determining a period of rest of the subject using the received exertion information;
determining a period of exertion of the subject using the received exertion information;
determining a measure of cardiac acceleration information of the subject for the determined period of rest; and
determining a measure of cardiac acceleration information of the subject for the determined period of exertion,

15. The method of claim 14, comprising: wherein determining the change in the determined measures of cardiac acceleration information of the subject includes using the trends, and wherein determining the indication of HFpEF of the subject includes determining an indication of worsening HFpEF of the subject using the determined change in the determined measures of cardiac acceleration information of the subject.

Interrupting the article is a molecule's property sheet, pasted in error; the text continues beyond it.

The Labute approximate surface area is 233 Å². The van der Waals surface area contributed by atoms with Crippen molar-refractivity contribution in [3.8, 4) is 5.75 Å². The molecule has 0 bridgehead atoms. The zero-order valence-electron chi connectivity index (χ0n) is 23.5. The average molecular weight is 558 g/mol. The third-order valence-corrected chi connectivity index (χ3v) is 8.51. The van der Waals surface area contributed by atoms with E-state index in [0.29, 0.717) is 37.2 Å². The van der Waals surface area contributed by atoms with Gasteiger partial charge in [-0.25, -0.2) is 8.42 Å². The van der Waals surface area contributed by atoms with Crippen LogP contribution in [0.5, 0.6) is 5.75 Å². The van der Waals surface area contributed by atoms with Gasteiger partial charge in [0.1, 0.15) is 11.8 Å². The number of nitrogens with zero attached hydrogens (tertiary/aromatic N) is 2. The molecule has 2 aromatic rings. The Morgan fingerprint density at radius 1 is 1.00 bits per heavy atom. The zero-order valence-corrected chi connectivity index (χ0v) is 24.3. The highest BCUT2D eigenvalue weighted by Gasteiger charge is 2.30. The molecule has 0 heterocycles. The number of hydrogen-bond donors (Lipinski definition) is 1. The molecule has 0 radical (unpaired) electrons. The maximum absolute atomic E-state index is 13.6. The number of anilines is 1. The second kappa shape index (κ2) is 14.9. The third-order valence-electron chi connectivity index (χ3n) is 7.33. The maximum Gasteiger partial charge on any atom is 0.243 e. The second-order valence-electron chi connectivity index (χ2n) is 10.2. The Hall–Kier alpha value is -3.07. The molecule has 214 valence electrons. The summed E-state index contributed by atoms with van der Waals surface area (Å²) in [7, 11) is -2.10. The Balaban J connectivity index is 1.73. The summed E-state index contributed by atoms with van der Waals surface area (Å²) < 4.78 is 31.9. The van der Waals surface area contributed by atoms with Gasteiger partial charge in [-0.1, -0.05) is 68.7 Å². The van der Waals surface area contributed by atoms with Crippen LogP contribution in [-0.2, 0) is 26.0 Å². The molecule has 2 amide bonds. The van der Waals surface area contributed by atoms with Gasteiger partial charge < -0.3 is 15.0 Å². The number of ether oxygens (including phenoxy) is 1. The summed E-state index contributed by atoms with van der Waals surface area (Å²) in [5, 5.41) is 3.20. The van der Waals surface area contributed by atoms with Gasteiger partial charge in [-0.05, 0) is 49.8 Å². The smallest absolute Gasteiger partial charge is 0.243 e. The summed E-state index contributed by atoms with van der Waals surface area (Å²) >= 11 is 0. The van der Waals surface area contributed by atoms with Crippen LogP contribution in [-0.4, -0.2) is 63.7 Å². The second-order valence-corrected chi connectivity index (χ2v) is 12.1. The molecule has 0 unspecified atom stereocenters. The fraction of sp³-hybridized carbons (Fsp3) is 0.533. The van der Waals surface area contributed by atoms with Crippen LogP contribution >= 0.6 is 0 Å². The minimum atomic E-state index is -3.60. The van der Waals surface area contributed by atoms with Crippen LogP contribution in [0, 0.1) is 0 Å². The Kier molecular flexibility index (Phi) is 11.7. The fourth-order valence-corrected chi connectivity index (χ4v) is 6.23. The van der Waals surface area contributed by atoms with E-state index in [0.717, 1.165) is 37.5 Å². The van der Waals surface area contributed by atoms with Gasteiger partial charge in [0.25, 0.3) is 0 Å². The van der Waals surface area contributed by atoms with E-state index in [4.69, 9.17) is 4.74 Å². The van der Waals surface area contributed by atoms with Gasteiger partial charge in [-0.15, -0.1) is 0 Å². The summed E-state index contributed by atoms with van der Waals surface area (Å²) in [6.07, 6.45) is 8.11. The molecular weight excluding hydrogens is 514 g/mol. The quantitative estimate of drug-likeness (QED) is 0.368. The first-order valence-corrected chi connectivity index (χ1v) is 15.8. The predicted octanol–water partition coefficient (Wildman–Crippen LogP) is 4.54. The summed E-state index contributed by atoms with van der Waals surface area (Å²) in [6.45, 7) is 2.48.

trending determined measures of cardiac acceleration information of the subject for determined periods of rest; and
trending determined measures of cardiac acceleration information of the subject for determined periods of exertion,

16. The method of claim 14, comprising receiving posture information of the subject using the signal receiver circuit,

wherein determining the period of rest of the subject includes using the received exertion information and the received posture information, and
wherein determining the period of exertion of the subject includes using the received exertion information and the received posture information.

17. The method of claim 13, comprising trending determined changes in cardiac acceleration information of the subject at exertion relative to cardiac acceleration information of the subject at rest,

wherein determining the change in cardiac acceleration information of the subject includes using the trend.